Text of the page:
Stephan Speier Group
Islet of Langerhans Physiology in the Pathogenesis and Therapy of Diabetes
Diabetes is a growing epidemic with major impact on life style, health and life expectancy of the affected patients. Diabetes develops when systemic insulin concentrations are insufficient to control blood glucose homeostasis. This shortage in insulin is either caused by a functional deterioration of insulin secreting pancreatic beta cells or by a loss of their mass (reduced cell number). Recent research by our and other groups has shown that in different phases of type 1 and type 2 diabetes pathogenesis the contribution of changes in beta cell mass and/or function varies (→ Figure 1).
Based on these findings we believe that successful treatment of diabetes depends on targeting beta cell dysfunction and mass loss in specific phases of pathogenesis.
Thus, our group investigates the role of beta cell mass and function at distinct stages of diabetes pathogenesis and aims to discover novel therapeutic targets for beta cell protection and recovery in type 1 and type 2 diabetes. A central aspect of our research is the translation of our findings into the human setting by utilizing novel platforms to study human pancreatic tissue and islets. In addition, we utilize our unique platforms to optimize alternative cell sources for the successful generation of cell replacement therapies for diabetes.
The unique approach of our lab is the study of islet cell physiology within an intact tissue environment or the systemic setting. For that purpose we have established novel in situ and in vivo techniques to complement standard methods of islet research. Thereby, we aim to account for the numerous local and systemic signals which affect the physiology and pathogenesis of islets within the organ tissue and inside the living organism.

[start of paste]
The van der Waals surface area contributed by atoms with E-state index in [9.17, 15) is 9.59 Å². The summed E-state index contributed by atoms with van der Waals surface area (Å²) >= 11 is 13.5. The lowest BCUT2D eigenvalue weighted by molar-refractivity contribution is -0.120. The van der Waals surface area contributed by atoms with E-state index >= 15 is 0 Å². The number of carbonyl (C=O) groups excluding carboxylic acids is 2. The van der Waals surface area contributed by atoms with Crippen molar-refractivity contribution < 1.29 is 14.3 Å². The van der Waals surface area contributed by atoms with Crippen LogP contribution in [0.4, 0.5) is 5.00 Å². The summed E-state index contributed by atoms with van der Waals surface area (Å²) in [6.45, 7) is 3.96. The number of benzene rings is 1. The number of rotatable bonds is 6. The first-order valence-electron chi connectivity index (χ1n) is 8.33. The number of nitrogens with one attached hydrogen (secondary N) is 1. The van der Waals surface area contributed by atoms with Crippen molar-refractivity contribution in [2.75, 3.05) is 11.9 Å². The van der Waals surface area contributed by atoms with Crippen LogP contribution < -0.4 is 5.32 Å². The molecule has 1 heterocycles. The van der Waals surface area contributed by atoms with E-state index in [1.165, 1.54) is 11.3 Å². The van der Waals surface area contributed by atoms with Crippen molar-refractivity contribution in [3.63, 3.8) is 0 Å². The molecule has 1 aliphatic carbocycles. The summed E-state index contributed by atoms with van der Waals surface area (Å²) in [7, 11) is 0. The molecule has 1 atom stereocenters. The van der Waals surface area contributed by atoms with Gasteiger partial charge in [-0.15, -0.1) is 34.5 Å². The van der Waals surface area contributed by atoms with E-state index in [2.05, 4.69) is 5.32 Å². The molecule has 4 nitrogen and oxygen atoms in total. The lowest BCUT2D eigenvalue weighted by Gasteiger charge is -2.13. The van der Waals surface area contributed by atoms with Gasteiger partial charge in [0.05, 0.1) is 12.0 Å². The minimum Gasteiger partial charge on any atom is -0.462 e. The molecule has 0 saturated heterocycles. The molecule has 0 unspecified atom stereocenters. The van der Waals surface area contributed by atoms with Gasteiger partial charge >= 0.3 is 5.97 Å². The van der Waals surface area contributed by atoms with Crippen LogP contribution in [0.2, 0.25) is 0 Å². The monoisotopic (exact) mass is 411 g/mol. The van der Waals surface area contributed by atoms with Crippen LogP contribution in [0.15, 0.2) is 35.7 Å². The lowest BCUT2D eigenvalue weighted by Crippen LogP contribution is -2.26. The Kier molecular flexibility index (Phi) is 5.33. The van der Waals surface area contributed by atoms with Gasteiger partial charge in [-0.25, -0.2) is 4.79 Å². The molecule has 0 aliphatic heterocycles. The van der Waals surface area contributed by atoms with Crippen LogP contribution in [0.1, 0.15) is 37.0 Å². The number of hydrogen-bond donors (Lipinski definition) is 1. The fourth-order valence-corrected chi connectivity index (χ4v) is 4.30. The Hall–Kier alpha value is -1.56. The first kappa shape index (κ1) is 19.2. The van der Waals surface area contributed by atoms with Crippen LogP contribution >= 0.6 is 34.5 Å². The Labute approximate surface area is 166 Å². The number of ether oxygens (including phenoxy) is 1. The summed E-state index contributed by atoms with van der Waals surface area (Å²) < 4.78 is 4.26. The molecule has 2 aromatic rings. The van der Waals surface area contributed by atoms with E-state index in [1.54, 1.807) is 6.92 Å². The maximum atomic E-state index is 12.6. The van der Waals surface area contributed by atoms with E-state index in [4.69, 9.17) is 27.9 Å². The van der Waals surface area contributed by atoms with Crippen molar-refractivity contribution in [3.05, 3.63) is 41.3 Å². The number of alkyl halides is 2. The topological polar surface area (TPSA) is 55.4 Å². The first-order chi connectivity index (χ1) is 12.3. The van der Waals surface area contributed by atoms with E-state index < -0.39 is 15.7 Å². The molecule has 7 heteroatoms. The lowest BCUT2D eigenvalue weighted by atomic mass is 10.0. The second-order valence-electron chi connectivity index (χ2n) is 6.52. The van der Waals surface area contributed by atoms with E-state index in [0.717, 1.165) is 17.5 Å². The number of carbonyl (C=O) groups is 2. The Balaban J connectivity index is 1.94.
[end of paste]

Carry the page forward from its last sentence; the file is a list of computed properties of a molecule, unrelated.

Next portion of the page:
For example, the pancreas tissue slice platform allows us to study the human pancreas from organ and tissue donors to assess for the first time human islet cell pathophysiology within an intact organ tissue environment (→ Figure 2).
In addition, our in vivo imaging platform facilitates the noninvasive longitudinal observation of islet physiology in a systemic setting for prolonged time periods. This unique setup enables for the first time to study islet cells during changing metabolic conditions and disease pathogenesis (→ Figure 3).
Future Projects and Goals
- Assessing the mechanism of beta cell dysfunction in diabetes pathogenesis
- Facilitating the development of cell therapies for diabetes
- Translation of research findings to human
Methodological and Technical Expertise
- in vivo, in situ and in vitro two-photon and confocal laser scanning microscopy
- patch-clamp technique
- assessment of cell and systemic physiology in animal models
- novel platforms to study human islets of Langerhans and pancreas tissue